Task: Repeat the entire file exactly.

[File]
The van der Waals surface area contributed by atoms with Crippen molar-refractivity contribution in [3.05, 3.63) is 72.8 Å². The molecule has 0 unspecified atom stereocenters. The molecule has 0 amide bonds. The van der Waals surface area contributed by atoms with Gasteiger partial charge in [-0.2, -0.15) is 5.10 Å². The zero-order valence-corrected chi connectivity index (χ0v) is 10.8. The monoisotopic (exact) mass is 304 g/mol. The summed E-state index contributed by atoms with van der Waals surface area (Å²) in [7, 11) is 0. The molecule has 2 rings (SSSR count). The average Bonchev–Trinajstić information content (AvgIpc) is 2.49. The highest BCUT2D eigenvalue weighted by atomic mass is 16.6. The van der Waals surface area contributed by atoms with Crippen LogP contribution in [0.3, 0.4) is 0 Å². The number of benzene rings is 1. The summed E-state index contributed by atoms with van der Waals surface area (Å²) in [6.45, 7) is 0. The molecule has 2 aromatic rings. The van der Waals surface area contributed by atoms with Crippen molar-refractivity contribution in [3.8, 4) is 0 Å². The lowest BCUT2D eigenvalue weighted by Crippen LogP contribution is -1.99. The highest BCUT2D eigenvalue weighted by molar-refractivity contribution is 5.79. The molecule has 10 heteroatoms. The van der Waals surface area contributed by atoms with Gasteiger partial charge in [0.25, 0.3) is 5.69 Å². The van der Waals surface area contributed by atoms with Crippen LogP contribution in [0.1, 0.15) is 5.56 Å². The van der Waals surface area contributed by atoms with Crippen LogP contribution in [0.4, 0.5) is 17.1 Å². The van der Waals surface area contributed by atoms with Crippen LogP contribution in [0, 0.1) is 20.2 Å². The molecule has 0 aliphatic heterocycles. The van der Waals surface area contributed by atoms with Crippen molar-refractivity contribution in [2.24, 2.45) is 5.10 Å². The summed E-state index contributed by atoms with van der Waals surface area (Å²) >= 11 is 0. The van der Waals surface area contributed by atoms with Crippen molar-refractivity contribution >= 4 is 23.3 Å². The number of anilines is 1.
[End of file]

The van der Waals surface area contributed by atoms with Crippen molar-refractivity contribution in [3.05, 3.63) is 72.8 Å². The molecule has 0 unspecified atom stereocenters. The molecule has 0 amide bonds. The van der Waals surface area contributed by atoms with Gasteiger partial charge in [-0.2, -0.15) is 5.10 Å². The zero-order valence-corrected chi connectivity index (χ0v) is 10.8. The monoisotopic (exact) mass is 304 g/mol. The summed E-state index contributed by atoms with van der Waals surface area (Å²) in [7, 11) is 0. The molecule has 2 rings (SSSR count). The average Bonchev–Trinajstić information content (AvgIpc) is 2.49. The highest BCUT2D eigenvalue weighted by atomic mass is 16.6. The van der Waals surface area contributed by atoms with Crippen LogP contribution in [0.3, 0.4) is 0 Å². The number of benzene rings is 1. The summed E-state index contributed by atoms with van der Waals surface area (Å²) in [6.45, 7) is 0. The molecule has 2 aromatic rings. The van der Waals surface area contributed by atoms with Crippen molar-refractivity contribution in [3.8, 4) is 0 Å². The lowest BCUT2D eigenvalue weighted by Crippen LogP contribution is -1.99. The highest BCUT2D eigenvalue weighted by molar-refractivity contribution is 5.79. The molecule has 10 heteroatoms. The van der Waals surface area contributed by atoms with Gasteiger partial charge in [0.25, 0.3) is 5.69 Å². The van der Waals surface area contributed by atoms with Crippen LogP contribution in [0.1, 0.15) is 5.56 Å². The van der Waals surface area contributed by atoms with Crippen LogP contribution in [0.4, 0.5) is 17.1 Å². The van der Waals surface area contributed by atoms with Crippen LogP contribution in [0, 0.1) is 20.2 Å². The molecule has 0 aliphatic heterocycles. The van der Waals surface area contributed by atoms with Crippen molar-refractivity contribution in [2.24, 2.45) is 5.10 Å². The summed E-state index contributed by atoms with van der Waals surface area (Å²) >= 11 is 0. The van der Waals surface area contributed by atoms with Crippen molar-refractivity contribution >= 4 is 23.3 Å². The number of anilines is 1.